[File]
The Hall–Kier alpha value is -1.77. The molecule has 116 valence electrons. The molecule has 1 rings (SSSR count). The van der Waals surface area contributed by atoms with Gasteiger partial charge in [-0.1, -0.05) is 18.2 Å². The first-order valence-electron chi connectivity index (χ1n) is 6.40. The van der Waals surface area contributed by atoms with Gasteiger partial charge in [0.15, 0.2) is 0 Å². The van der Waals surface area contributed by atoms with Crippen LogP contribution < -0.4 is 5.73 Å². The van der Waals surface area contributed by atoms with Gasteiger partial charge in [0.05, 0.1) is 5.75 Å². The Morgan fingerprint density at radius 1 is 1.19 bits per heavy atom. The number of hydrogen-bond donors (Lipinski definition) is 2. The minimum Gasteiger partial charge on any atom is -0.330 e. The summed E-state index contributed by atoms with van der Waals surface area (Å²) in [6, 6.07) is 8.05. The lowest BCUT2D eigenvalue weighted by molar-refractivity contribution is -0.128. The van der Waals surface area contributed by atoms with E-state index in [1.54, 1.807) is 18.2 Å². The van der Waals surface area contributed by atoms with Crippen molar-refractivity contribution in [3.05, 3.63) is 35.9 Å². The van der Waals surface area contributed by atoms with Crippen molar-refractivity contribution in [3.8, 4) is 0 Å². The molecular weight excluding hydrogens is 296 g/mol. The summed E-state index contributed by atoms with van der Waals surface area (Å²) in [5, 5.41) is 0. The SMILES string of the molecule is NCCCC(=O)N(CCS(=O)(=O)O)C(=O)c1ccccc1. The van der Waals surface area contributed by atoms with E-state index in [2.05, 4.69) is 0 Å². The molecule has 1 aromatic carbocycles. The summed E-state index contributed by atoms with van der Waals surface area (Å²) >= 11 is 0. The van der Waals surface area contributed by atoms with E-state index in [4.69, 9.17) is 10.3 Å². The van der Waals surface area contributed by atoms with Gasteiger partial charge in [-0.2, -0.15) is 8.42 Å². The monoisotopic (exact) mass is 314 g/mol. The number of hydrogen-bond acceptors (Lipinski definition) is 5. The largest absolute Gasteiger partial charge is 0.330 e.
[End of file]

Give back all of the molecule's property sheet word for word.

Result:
The Hall–Kier alpha value is -1.77. The molecule has 116 valence electrons. The molecule has 1 rings (SSSR count). The van der Waals surface area contributed by atoms with Gasteiger partial charge in [-0.1, -0.05) is 18.2 Å². The first-order valence-electron chi connectivity index (χ1n) is 6.40. The van der Waals surface area contributed by atoms with Gasteiger partial charge in [0.15, 0.2) is 0 Å². The van der Waals surface area contributed by atoms with Crippen LogP contribution < -0.4 is 5.73 Å². The van der Waals surface area contributed by atoms with Gasteiger partial charge in [0.05, 0.1) is 5.75 Å². The Morgan fingerprint density at radius 1 is 1.19 bits per heavy atom. The number of hydrogen-bond donors (Lipinski definition) is 2. The minimum Gasteiger partial charge on any atom is -0.330 e. The summed E-state index contributed by atoms with van der Waals surface area (Å²) in [6, 6.07) is 8.05. The lowest BCUT2D eigenvalue weighted by molar-refractivity contribution is -0.128. The van der Waals surface area contributed by atoms with E-state index in [1.54, 1.807) is 18.2 Å². The van der Waals surface area contributed by atoms with Crippen molar-refractivity contribution in [3.05, 3.63) is 35.9 Å². The van der Waals surface area contributed by atoms with Crippen molar-refractivity contribution in [3.8, 4) is 0 Å². The molecular weight excluding hydrogens is 296 g/mol. The summed E-state index contributed by atoms with van der Waals surface area (Å²) in [5, 5.41) is 0. The SMILES string of the molecule is NCCCC(=O)N(CCS(=O)(=O)O)C(=O)c1ccccc1. The van der Waals surface area contributed by atoms with E-state index in [2.05, 4.69) is 0 Å². The molecule has 1 aromatic carbocycles. The summed E-state index contributed by atoms with van der Waals surface area (Å²) >= 11 is 0. The van der Waals surface area contributed by atoms with E-state index in [4.69, 9.17) is 10.3 Å². The van der Waals surface area contributed by atoms with Gasteiger partial charge in [-0.2, -0.15) is 8.42 Å². The monoisotopic (exact) mass is 314 g/mol. The number of hydrogen-bond acceptors (Lipinski definition) is 5. The largest absolute Gasteiger partial charge is 0.330 e.